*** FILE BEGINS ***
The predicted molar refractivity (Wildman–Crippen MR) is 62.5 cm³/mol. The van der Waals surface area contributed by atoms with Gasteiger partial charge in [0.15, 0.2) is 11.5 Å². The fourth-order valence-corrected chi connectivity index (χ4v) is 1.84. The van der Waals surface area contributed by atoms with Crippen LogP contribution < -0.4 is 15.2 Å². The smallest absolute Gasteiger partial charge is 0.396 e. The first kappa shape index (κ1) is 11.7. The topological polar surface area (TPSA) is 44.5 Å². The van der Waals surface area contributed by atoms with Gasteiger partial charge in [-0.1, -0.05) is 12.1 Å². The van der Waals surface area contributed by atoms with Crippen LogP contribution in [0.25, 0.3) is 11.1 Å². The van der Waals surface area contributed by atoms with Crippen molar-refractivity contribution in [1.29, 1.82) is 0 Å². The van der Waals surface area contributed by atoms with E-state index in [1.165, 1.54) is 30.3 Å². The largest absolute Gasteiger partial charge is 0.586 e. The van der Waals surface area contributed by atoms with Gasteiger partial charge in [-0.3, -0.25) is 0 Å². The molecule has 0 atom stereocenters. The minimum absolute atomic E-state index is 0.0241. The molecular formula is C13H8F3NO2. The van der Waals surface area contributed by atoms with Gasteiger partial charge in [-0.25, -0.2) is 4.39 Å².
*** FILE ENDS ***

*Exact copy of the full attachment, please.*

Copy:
The predicted molar refractivity (Wildman–Crippen MR) is 62.5 cm³/mol. The van der Waals surface area contributed by atoms with Gasteiger partial charge in [0.15, 0.2) is 11.5 Å². The fourth-order valence-corrected chi connectivity index (χ4v) is 1.84. The van der Waals surface area contributed by atoms with Crippen LogP contribution < -0.4 is 15.2 Å². The smallest absolute Gasteiger partial charge is 0.396 e. The first kappa shape index (κ1) is 11.7. The topological polar surface area (TPSA) is 44.5 Å². The van der Waals surface area contributed by atoms with Gasteiger partial charge in [-0.1, -0.05) is 12.1 Å². The van der Waals surface area contributed by atoms with Crippen LogP contribution in [0.25, 0.3) is 11.1 Å². The van der Waals surface area contributed by atoms with Crippen molar-refractivity contribution in [1.29, 1.82) is 0 Å². The van der Waals surface area contributed by atoms with E-state index in [1.165, 1.54) is 30.3 Å². The largest absolute Gasteiger partial charge is 0.586 e. The van der Waals surface area contributed by atoms with Gasteiger partial charge in [-0.3, -0.25) is 0 Å². The molecule has 0 atom stereocenters. The minimum absolute atomic E-state index is 0.0241. The molecular formula is C13H8F3NO2. The van der Waals surface area contributed by atoms with Gasteiger partial charge in [-0.25, -0.2) is 4.39 Å².